thanis wrote:... I was once a fan of TN whiskey, but now, I think due to the Lincoln County Process (charcoal filter) I can become sick just by the taste (maybe I just over consumed in my youth with Jack)
Yup; you did. The Lincoln County Process (i.e., maple charcoal filtering of the white dog before barreling) has been the "definitive" step in Tennessee-style whiskey for over a hundred years, so it isn't something that happened since you started drinking it. Some of us might suggest that your taste has simply become a bit more sophisticated
By the way, there are only two Tennessee whiskeys, and the other one is George Dickel. While there are certainly detectable similarities, Dickel is quite a different whiskey from Jack Daniel's, and cocktails mixed with it would taste very different as well. You'd do well to try it; you just might find it to be your favorite.
... From time to time while social drinking, I like a cocktail / mix drink, and I've found I prefer TN whiskey in a whiskey sour, and dislike a whiskey sour made from a scotch. I'm not sure why, but I don't think bourbons I've tried make a good sour. I've never thought to try a rye, wheat, or Irish as a sour. Canadian is fine as a sour, but honestly, I think the sour mix takes over on a Canadian
With apologies to GilmanG, and with the understanding that there are Canadian brands this doesn't apply to, I think nearly anything added to most Canadian whiskey would take over whatever flavor one might imagine they find there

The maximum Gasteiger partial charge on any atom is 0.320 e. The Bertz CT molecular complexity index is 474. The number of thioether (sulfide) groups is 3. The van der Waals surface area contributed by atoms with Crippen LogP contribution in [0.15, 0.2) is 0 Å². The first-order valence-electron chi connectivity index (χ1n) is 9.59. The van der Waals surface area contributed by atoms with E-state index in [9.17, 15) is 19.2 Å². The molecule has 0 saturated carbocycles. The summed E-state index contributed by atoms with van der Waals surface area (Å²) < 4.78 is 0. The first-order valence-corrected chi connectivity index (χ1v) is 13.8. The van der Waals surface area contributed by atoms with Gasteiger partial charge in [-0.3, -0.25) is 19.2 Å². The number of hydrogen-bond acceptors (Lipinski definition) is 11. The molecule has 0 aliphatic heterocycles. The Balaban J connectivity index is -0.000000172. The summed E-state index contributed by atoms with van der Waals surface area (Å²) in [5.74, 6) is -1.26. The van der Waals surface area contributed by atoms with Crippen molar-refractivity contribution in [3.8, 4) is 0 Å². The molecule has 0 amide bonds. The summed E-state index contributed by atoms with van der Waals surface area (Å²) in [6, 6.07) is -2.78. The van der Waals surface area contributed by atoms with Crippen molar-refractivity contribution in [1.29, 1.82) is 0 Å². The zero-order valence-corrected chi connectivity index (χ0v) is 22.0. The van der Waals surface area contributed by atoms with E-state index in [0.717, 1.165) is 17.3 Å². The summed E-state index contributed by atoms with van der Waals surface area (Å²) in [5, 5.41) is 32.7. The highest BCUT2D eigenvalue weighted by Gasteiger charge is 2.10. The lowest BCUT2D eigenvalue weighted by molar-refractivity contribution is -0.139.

BTW, if you've never tried a sour made with rye (REAL rye whiskey; not "Canadian Rye", which is too often only a euphamism for wheat), you need to. As for wheat, there is Maker's Mark, and there is Van Winkle/Old Fitz. These are both wheat, but they're not at all the same. Forget MM. A sour made with Old Fitz should be very good. A sour made with Van Winkle is simply a waste of good Van Winkle; it would taste great, but I'd save the Van Winkle for sippin' straight if I were you.
... I feel the same way concerning a KY bourbon as a base for a good mint julep (I've only tried TN whiskey, scotch, and KY bourbon in a mint julep)
The "original" mint julip was made with Cognac and predates Kentucky and the Derby by many years. It's interesting to try, but then you -- like I and probably most others -- will almost certainly go back to making them with bourbon. It's a Kentucky tradition, and bourbon is the only way to go.
... There is something about these two cocktails that help me to differentiate some differences between wiskeys vs bourbons ... What is it about mint and bourbon? What is it about sour and whiskey?
Think of it this way: a "whiskey sour" should be made with Scotch; a "bourbon sour" should be thought of as a different cocktail altogether. Mint is a common ingredient in rum cocktails, and (historically) in bourbon cocktails where the bourbon was a substitute for rum. Other than the Kentucky Bourbon Mint Julip, I'd avoid bourbon cocktails with mint. If you want a julip, avoid any other liquor than Kentucky Bourbon.